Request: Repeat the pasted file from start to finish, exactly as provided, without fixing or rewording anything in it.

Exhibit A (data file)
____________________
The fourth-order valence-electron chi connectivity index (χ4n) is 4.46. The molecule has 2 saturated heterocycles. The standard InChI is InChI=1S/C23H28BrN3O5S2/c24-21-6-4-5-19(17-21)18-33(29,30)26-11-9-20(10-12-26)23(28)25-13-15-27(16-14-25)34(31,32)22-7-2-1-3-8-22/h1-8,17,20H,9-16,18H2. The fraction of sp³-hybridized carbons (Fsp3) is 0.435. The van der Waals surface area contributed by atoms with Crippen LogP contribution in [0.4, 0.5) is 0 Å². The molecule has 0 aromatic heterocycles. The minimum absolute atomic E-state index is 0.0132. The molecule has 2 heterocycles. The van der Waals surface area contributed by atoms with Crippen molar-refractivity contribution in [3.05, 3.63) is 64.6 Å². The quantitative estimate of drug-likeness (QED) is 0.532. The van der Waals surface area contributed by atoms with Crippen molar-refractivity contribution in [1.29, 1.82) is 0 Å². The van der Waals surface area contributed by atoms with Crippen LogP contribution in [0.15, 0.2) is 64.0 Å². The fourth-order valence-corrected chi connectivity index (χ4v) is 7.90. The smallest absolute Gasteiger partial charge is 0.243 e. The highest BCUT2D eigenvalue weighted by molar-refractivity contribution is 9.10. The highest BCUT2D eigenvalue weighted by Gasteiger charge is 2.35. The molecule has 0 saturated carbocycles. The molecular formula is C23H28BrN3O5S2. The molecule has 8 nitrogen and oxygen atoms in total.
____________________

The fourth-order valence-electron chi connectivity index (χ4n) is 4.46. The molecule has 2 saturated heterocycles. The standard InChI is InChI=1S/C23H28BrN3O5S2/c24-21-6-4-5-19(17-21)18-33(29,30)26-11-9-20(10-12-26)23(28)25-13-15-27(16-14-25)34(31,32)22-7-2-1-3-8-22/h1-8,17,20H,9-16,18H2. The fraction of sp³-hybridized carbons (Fsp3) is 0.435. The van der Waals surface area contributed by atoms with Crippen LogP contribution in [0.4, 0.5) is 0 Å². The molecule has 0 aromatic heterocycles. The minimum absolute atomic E-state index is 0.0132. The molecule has 2 heterocycles. The van der Waals surface area contributed by atoms with Crippen molar-refractivity contribution in [3.05, 3.63) is 64.6 Å². The quantitative estimate of drug-likeness (QED) is 0.532. The van der Waals surface area contributed by atoms with Crippen molar-refractivity contribution in [1.29, 1.82) is 0 Å². The van der Waals surface area contributed by atoms with Crippen LogP contribution in [0.15, 0.2) is 64.0 Å². The fourth-order valence-corrected chi connectivity index (χ4v) is 7.90. The smallest absolute Gasteiger partial charge is 0.243 e. The highest BCUT2D eigenvalue weighted by molar-refractivity contribution is 9.10. The highest BCUT2D eigenvalue weighted by Gasteiger charge is 2.35. The molecule has 0 saturated carbocycles. The molecular formula is C23H28BrN3O5S2. The molecule has 8 nitrogen and oxygen atoms in total.